BEGINNER BASICS: STARTER STORIES FOR THE NEW MUSHER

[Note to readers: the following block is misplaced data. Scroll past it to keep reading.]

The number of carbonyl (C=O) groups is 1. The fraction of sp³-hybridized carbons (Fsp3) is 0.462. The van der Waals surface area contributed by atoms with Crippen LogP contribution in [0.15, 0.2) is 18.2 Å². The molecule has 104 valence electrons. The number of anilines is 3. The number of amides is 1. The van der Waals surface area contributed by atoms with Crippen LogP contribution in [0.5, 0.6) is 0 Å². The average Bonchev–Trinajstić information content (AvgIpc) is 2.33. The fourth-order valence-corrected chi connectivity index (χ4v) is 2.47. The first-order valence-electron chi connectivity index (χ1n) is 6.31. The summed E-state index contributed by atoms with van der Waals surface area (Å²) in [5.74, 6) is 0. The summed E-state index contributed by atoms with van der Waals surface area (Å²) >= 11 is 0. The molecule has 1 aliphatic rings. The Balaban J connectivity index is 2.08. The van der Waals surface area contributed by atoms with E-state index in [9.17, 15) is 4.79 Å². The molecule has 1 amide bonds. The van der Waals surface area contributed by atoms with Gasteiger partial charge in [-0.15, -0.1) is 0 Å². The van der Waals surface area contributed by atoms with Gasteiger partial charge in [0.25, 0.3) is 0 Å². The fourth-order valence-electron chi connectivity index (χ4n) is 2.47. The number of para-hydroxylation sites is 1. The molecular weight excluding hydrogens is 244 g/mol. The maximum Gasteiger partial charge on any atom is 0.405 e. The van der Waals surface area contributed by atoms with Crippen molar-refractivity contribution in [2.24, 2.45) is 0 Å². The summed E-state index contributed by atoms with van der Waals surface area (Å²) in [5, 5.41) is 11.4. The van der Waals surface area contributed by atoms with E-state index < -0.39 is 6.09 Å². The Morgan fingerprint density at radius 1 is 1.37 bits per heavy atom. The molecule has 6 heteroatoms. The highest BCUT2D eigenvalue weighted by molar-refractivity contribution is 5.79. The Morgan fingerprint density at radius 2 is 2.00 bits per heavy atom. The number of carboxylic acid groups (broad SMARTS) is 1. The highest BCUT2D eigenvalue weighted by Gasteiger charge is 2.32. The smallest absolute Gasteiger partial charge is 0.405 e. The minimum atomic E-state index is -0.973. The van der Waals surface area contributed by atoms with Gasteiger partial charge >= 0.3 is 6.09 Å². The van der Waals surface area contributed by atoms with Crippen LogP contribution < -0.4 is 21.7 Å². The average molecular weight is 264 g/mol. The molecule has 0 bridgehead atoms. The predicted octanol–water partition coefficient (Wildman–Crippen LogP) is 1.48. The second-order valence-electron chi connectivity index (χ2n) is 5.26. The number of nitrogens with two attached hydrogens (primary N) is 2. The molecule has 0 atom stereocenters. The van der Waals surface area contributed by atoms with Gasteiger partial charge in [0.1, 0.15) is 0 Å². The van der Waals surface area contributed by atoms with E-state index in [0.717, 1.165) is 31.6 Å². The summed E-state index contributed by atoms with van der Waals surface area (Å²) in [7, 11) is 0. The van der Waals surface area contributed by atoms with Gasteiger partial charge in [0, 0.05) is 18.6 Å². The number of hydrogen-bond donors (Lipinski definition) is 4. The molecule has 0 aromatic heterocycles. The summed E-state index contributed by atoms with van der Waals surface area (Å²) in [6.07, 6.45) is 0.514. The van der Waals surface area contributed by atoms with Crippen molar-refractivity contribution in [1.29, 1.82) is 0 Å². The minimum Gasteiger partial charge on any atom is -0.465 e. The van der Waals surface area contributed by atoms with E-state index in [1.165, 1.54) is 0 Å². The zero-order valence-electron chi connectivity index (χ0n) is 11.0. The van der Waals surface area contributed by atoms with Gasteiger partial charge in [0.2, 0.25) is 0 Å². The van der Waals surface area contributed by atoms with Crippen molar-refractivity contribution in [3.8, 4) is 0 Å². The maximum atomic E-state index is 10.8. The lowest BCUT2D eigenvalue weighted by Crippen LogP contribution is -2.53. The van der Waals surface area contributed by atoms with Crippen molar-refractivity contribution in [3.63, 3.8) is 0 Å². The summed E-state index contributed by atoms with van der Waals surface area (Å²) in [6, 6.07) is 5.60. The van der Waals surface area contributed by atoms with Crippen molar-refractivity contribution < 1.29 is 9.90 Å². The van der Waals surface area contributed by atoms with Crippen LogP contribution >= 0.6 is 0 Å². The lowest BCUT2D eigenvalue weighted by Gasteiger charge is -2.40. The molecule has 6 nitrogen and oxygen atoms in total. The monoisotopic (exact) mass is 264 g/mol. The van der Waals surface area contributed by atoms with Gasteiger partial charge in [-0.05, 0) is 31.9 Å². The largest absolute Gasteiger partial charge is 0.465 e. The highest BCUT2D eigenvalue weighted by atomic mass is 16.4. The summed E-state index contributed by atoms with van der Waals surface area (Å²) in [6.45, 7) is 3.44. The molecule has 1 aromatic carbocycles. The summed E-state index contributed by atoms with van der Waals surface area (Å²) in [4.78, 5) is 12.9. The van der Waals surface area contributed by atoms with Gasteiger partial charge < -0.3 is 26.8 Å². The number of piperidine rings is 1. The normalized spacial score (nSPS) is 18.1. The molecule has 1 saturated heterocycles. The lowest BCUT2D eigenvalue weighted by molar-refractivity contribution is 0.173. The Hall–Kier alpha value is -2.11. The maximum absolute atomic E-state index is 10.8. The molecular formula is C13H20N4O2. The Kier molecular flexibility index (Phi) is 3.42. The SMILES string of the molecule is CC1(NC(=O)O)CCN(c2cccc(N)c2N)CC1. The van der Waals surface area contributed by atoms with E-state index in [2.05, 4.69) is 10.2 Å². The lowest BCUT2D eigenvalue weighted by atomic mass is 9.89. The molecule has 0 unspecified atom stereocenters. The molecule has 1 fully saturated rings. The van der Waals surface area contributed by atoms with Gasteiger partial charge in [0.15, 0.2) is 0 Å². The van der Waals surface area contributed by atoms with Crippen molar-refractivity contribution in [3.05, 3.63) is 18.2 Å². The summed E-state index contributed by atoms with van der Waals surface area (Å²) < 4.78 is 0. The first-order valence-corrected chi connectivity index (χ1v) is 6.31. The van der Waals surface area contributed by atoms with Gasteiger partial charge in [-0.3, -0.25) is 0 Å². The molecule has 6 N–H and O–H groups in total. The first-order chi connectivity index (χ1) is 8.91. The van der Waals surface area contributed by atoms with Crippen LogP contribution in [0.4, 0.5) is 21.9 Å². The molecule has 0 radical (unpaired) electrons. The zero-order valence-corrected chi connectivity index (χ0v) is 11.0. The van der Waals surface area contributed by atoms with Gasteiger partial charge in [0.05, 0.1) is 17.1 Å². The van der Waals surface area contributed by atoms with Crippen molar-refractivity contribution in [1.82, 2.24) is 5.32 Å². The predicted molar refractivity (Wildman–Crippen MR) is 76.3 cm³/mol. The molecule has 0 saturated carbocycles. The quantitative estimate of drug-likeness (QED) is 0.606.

When Mushing editor Greg Sellentin asked us to write a series of stories for novice mushers, I hesitated. Miki and I had not been rookies in over 30 years.Then I started thinking about how much fun we had back in the mid-1970s when we started mushing. I thought about that first sensational, unbelievable, addictive thrill of speeding down a trail behind energetic huskies—the force, the speed, the living power train. I also thought about the many mistakes we made, most of which could have been avoided by following two basic rules:1. Inexperienced mushers should start with experienced dogs that already work together so they can teach you instead of you trying to teach them.2. Find a mentor or at least a good book to answer the many questions you will have when you first get started. Reinventing the wheel is frustrating. It’s a whole lot easier to learn from other people’s mistakes!Where to begin a story for beginners? How about in the beginning…Miki and I grew up around other people’s sled dogs. In bush Alaska in the 1960s, most folks still relied on dog teams for basic transportation, but our father put his trust in his airplane and his 1960 model Ski-Doo. Although we had a pet dog, as teenagers in the early 1970’s, a team of our own was an elusive dream because our parents packed us off to Fairbanks each winter for high school and college. Migrating by airplane in the spring and fall put a team out of reach until the two of us, along with our brother, joined forces with a neighboring family in town.By sharing a team, including costs and duties, we managed to start with four untrained Siberian Huskies and eventually added two pet malamutes from newspaper free-ads. A couple years later we acquired a stray husky, and finally our first trained sled dog.What a wild time we had with those dogs, and what a lot of mistakes we made. As many as four kids went out with the first four young dogs. Those who did not fit in the basket towed behind on a rope, either on skis or just running. Luckily the Siberians proved honest, eager workers, and the team was small enough to stop with the brake, because none of them responded to “Whoa!” Until our “lead dogs” learned commands, one of the extra mushers dashed up to take lead when necessary. Nobody told us to find a trained lead dog to teach the youngsters. That would have been a whole lot easier!Sometimes we took the team out into the woods on overnight camping trips. During college we often ran seven or eight dogs the 10 miles from our place over to the University of Alaska, hiding them in the woods while we went to class. Once we drove the dogs down a short flight of stairs outside the University library, sled runners clattering on the cement. At least they responded to “Whoa!” by the time our faulty gear gave way, releasing the entire intact team right outside the Bunnell Building.We mushed four miles to a local feed store to pick up dog food, and eight miles down to the edge of Fairbanks to shop at Bentley Mall (now engulfed by the growing town). We didn’t know anything about dedicated mushing trails. Instead of joining a local club to find out about safe, appropriate trails, we simply went out on local power lines, bike trails, snow machine trails, old mining roads, and the brand new Trans-Alaska Oil Pipeline—anything we could reach from our back yard. Consequently we wrecked a few groomed cross-country ski trails, something I have felt terrible about ever since. We also inadvertently trespassed. A security guard along the Pipeline chewed us out before asking if our little Siberians were just pups, and an irate miner in Goldstream Valley shot a rifle as we sped by. We didn’t stick around to see if he was shooting at us. We didn’t know any better, but more research would have kept us out of trouble. One thirty-below night our leader pulled half the team through an open van door and onto the lap of the shocked driver. Another night alongside a busy road, the leader swung out onto the pavement and almost got hit by a car. We were warned off a popular trail moments before racers in the Open North American Championship roared through. We learned from hard knocks and thrived on excitement with youthful optimism, but some of the crazy stuff we did was dangerous and might have been avoided had we found a mentor.We grew up with the last generation of old-school bush mushers, the folks who ran dogs from necessity whether they enjoyed mushing or not and whether they were good trainers or not. Mushing was neither sport nor recreation; it was a way of getting from here to there without walking. Some of these folks were only one or two generations removed from ancestors who occasionally had to decide whether to feed what little they had to the dogs or the kids.Some old-school mushers neglected dogs in the summer. They pounded on a disobedient dog even if the dog was merely confused or uneducated. It took us years to learn new ways, better ways, such as showing a dog how to do it right, making it hard or unpleasant to do the wrong thing and diverting his attention from inappropriate behavior. We finally understood good timing and ready praise. We eventually learned about contagious behavior and breaking bad behavior cycles, about imprinting in puppies and about reducing aggression. But it took far too long because by the time we became serious mushers, the locals had all switched to snow machines. While going to school in Fairbanks we didn’t even know how to get involved with the mushing community, partly because as bush kids we were crippled by a petrifying shyness.In those first few years we had so many vicious dog fights that we carried a “beat ‘em up stick” in the sled. A good mentor would have told us that neutering our young males would usually nip the problem in the bud. Our first dogs had a lot of diarrhea because we didn’t know the average dog food wasn’t good enough for working dogs. We fed raw moose scraps because we didn’t know the meat could transmit a parasite (Echinococcus) to the dogs, who could pass the deadly larval form to humans. Since all the old-timers we knew let their dogs eat snow all winter, we didn’t water our dogs during freezing temperatures, and like them, we didn’t clean the yard as we should have. We overworked pups and young dogs trying to make them tough, not realizing that we were really making them sour. The information to correct these mistakes wasn’t readily available in books or magazines (and the internet didn’t exist), and we didn’t know any long-time mushers who could help us out. Often we did not even realize we had a problem because we didn’t know how much better things could be.We made our own equipment: a rickety sled from birch lumber sawed by hand, harnesses from Army surplus webbing, rigging cobbled from scrounged scraps of rope. A couple of harnesses inherited from old-timers had stuffer leather collars and single-trees. We built a 30-pound picket line for overnight trips from a bunch of snaps and short chains dropped from a long chain heavy enough to tow a truck. In the years to follow, we learned by trial and error to build sleds that held up to our rough trails, but continued to make things up as we went along instead of asking other people the best way to do it. After several years with naked runners we discovered UHMW plastic, a miraculous recent invention that people today take for granted. The moment we saw our first cable picket line, we dumped the 30-pound chain. As usual, we were so completely out of the loop we made these improvements 5 or 10 years after everyone else.Our initial attempts to raise puppies unfortunately reflected our uneducated enthusiasm. Our first husky pup came from the nondescript parents from a friend’s recreational team. We envisioned her growing into the lean, powerful, intelligent dog of our dreams. She matured into a short, clever, non-worker. Our first home breeding was between two 80-pound dogs, the perfect size for our trapline team. The offspring grew to 115-pound behemoths because we hadn’t known the dam’s malamute bloodlines were of that size.To beginners who want to build a team by breeding pups, the short answer is: Don’t! Mature, experienced dogs are so much easier to handle and they will teach you well. Too many homeless dogs are already crowding this old world and it doesn’t help things to breed backyard question marks.It took almost 10 years for us to recognize the numerous great benefits of neutering and spaying. At first we only spayed one or two females with hereditary problems. Then we neutered one or two males to cure their aggression. Gradually we realized how fun it was to run a happy bunch of dogs with no worries over accidental breedings or nasty fights. Slowly we learned how many health issues this eliminated: many kidney and urinary tract infections in males, certain cancers in both sexes, and female problems such as cystic ovaries, hyperplasia and false pregnancies. The dogs didn’t get skinny on difficult trips and our food bill dropped so much the savings more than covered the cost of the operations. Now in our yard of about 15 dogs, 70 to 80% of our males are neutered, and we try to maintain only one breeding female at a time. Only dogs with high breeding potential remain intact.Today we have reference books covering working dogs and all things canine: conformation and gaits, veterinary problems, pharmaceuticals, breeding, genetics, psychology, mushing how-to, mushing history and mushing adventures. But for the first few years we didn’t have any books at all. Then we stopped by the college bookstore and saw the 1976 edition of the book MUSH! Edited by Bell Levorsen for the Sierra Nevada Dog Mushers. We did not make purchases lightly, but Miki grabbed it. “We have to get this book!” From MUSH! We learned the correct terminology for our equipment, the different stages of puppy training, the dimensions of dog houses and truck boxes, the importance of recognizing heat exhaustion on warm days. Recently revised by Charlene G. LaBelle, it is still mandatory reading for inexperienced mushers.Later we found George Attla’s classic, Everything I Know About Training and Racing Sled Dogs, and then Racing Alaskan Sled Dogs compiled by Bill Vaudrin. Coupled with a good home veterinary book, these were about the only resources we had when we graduated in 1981 and moved home to run dogs on an 80-mile wilderness trapline. In seeking out a higher caliber of sled dogs for this demanding work, we at last began to meet experienced mushers. During the mid-1980s, we entered our oversized work dogs in a few (very few) races to expand our knowledge. We eagerly attended the early Alaska Dog Mushers Assocation Symposia in Fairbanks, and the first issues of Mushing appeared. Both provided an ongoing wealth of information.By 1991 when we wrote the first edition of our book, Dog Driver: A Guide for the Serious Musher, we had been running dogs for over 15 years and were just beginning to realize how much research we still had to do to create an in-depth book on mushing. Our journalism classes paid off not just in the writing, but also in the researching and interviewing we did to put in book form some of the depth of knowledge extracted from top mushers.Today, nearly 35 years after getting our first sled dog, we are still learning. After all the mistakes we made in those first few years, one of the most important lessons we learned was that problems have answers. You just have to know where to look for them! ●